60+ year , 1 million indian army in Kashmir and despite all problem Kashmiris are not accepting India . KASHMIR BANE GAA PAKISTAN
take kashmir but give us your punjab minus muslims. its fair deal. we wont be having pashmina shawl and carpet but its ok. then all will be well and happy ending.
We are still debating Kashmir. I know Kashmir means water which is what you want rather than welfare of Kashmiri people. Learn to make good use of what you have. Singapore is an example for countries in your part of the world.
Last edited by Screambowl; 06-18-2012 at 03:24 PM.
I can understand the former. But it will take nothing short of a War for the later ... that i guess is the hard reality. How else would you do it ? ..... with all the distrust between generals and PMO, you see all this operations failing for them!
For some reason, rooted in multiple factors, Kashmir has become an emotional issue on both sides, as Niaz pointed out.
Put simply, Pakistanis feel India keeps cheating Pakistan, and working in a systematic, organised way to make their state fail. To cease to exist as they are today, after having caused enormous and fundamental damage already. They trace it to Indian disagreement with the original idea of Muslim-majority homelands, and to an ideological-theological opposition to such homelands, that being itself rooted in the alleged antipathy of the Hindu majority to Muslims.
Kashmir is a typical examples to them of this innate hatred, and they see India bent on preventing Pakistan from taking its natural contours at least in the western homeland.
This idea may have died a natural death, but the deep state has used this as a principal factor to justify hatred of India at a country level, as a tenet of their foreign policy, their defence policy, even, according to some observers, including Pakistani observers, their education policy.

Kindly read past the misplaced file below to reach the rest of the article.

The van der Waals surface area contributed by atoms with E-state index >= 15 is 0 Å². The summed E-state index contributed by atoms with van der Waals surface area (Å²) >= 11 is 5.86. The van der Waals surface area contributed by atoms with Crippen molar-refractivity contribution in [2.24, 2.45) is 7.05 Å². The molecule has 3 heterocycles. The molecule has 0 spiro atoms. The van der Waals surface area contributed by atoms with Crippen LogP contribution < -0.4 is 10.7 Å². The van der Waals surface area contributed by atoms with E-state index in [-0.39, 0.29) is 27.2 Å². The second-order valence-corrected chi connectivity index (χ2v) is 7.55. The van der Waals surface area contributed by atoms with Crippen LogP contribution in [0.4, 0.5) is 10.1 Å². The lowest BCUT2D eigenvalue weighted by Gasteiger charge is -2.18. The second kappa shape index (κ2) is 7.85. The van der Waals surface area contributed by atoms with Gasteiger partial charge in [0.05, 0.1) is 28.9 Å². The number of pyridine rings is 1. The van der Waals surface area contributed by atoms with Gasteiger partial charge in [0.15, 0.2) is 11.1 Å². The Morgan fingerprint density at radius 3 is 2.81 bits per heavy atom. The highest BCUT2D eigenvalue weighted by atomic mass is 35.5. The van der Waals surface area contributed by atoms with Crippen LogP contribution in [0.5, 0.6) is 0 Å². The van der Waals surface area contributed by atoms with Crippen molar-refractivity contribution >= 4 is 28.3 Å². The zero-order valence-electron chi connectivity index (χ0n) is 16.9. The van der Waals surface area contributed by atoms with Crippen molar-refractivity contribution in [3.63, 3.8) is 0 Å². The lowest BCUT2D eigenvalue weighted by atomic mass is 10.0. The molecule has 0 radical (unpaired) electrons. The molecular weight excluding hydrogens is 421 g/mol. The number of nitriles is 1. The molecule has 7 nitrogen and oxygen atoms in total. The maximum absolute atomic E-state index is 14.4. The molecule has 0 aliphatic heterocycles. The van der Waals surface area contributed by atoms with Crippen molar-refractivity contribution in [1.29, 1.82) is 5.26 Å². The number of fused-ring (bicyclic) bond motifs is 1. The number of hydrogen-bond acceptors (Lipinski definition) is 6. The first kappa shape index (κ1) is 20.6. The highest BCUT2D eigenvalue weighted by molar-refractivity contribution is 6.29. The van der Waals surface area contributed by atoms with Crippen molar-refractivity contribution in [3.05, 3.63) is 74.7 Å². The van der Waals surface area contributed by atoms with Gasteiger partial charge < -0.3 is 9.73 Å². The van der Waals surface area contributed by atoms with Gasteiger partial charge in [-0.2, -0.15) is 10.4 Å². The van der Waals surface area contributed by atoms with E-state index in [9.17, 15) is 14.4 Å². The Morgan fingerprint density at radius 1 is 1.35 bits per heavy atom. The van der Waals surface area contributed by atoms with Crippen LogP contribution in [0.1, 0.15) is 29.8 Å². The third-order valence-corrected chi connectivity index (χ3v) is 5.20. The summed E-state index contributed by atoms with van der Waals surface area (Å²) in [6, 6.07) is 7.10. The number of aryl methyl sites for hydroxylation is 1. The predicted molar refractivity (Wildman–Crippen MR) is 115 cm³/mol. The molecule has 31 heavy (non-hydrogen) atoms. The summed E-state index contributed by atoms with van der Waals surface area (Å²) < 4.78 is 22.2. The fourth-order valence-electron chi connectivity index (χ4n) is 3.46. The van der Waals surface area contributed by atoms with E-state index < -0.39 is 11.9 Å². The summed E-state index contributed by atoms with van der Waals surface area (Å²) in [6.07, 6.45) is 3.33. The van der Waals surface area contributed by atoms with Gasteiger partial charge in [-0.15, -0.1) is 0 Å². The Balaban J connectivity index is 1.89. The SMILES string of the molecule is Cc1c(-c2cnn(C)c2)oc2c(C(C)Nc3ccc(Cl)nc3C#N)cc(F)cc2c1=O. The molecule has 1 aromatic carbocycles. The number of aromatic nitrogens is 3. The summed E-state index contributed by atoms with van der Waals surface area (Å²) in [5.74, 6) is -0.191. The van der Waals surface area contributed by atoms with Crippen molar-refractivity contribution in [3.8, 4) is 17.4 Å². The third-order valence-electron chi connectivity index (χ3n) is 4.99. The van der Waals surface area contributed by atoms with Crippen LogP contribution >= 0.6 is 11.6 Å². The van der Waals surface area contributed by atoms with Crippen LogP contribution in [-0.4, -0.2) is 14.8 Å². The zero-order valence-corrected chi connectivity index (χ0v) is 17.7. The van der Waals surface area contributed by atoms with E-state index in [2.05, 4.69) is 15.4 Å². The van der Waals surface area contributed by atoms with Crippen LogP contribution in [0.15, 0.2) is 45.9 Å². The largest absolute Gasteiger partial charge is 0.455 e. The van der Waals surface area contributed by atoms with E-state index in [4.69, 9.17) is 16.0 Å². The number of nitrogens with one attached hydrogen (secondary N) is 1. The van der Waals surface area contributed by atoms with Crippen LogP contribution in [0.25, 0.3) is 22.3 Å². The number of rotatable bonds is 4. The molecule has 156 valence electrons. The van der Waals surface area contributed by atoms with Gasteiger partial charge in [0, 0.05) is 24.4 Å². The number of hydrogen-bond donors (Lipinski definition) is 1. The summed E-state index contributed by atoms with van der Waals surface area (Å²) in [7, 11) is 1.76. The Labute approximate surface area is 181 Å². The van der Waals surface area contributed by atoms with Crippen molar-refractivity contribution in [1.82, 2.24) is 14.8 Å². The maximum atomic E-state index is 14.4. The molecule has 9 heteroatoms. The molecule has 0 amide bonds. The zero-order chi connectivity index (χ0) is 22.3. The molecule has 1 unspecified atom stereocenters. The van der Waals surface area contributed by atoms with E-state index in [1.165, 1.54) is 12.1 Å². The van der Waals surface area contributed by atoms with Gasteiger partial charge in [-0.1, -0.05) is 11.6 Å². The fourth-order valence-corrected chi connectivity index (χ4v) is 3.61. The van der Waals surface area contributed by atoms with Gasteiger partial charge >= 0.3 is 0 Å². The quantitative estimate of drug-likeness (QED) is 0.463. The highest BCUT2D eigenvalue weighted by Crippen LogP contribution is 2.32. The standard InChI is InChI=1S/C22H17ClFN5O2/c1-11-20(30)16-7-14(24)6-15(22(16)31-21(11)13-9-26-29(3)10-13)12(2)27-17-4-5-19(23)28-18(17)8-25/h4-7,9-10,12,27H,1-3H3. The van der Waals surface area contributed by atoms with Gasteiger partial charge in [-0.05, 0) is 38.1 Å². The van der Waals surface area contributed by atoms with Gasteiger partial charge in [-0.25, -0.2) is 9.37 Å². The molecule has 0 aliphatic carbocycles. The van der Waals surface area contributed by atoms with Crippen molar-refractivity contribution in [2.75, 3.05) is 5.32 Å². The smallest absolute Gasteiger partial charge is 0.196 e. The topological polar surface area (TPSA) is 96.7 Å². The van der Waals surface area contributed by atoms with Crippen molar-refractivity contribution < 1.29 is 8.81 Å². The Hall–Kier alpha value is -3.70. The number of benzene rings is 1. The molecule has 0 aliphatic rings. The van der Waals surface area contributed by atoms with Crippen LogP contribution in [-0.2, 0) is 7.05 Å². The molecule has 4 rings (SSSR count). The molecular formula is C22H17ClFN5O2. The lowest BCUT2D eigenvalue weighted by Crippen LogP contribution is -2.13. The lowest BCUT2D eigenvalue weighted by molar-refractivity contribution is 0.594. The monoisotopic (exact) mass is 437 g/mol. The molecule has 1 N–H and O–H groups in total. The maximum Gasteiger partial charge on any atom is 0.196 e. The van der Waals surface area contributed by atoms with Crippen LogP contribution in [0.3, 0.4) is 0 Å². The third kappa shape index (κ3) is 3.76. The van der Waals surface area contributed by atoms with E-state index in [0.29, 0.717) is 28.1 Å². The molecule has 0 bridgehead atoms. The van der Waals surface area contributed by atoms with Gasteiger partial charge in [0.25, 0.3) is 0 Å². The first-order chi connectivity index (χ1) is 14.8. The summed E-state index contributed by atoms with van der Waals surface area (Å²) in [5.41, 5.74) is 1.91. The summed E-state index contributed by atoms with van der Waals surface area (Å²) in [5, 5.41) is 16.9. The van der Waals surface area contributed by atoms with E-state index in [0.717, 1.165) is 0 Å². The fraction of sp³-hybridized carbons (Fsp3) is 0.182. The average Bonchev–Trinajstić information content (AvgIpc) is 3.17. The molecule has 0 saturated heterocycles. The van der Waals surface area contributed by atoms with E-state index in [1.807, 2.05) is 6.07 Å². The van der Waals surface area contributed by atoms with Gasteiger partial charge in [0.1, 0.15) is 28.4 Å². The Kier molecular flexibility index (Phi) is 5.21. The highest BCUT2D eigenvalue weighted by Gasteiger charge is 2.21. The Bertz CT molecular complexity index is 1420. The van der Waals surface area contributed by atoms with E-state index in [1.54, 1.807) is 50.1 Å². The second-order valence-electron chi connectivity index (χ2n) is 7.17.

The deep state invested in this idea. It spent money, quality time and resources to promote this institutionalised dislike of India, and seems to have got a consensus among the administrative echelons, the military leadership in particular, to continue this idea. The deep state also invested in extra-institutional processes and groups to deliver the country's counter-attacking intentions in realized form. It succeeded, but the country has had to pay a dreadful price for the development and deployment of this apparatus.
The Indian view is in some respects a mirror. Not entirely, but in some ways.
The Indian view seems to be that Pakistan was unnecessary. The actions of the political leadership baffled the Indian leadership; they considered these actions wholly unfounded in reality. But they were taken, their memories exist today in lurid, highly coloured form. These actions are stated to be the basis for a series of internal actions and steps which amount to appeasement of what the national leadership thought to be the leadership of the Muslim community in India, the religious leadership. Such a deluded response can only have been due to the original flawed injection of religion as a leit-motiv into the political discourse. It provoked an intensification of a bigoted streak which existed already, but got refreshed sanction from the apparent and fairly bizarre pandering to a conservative and regressive section of society.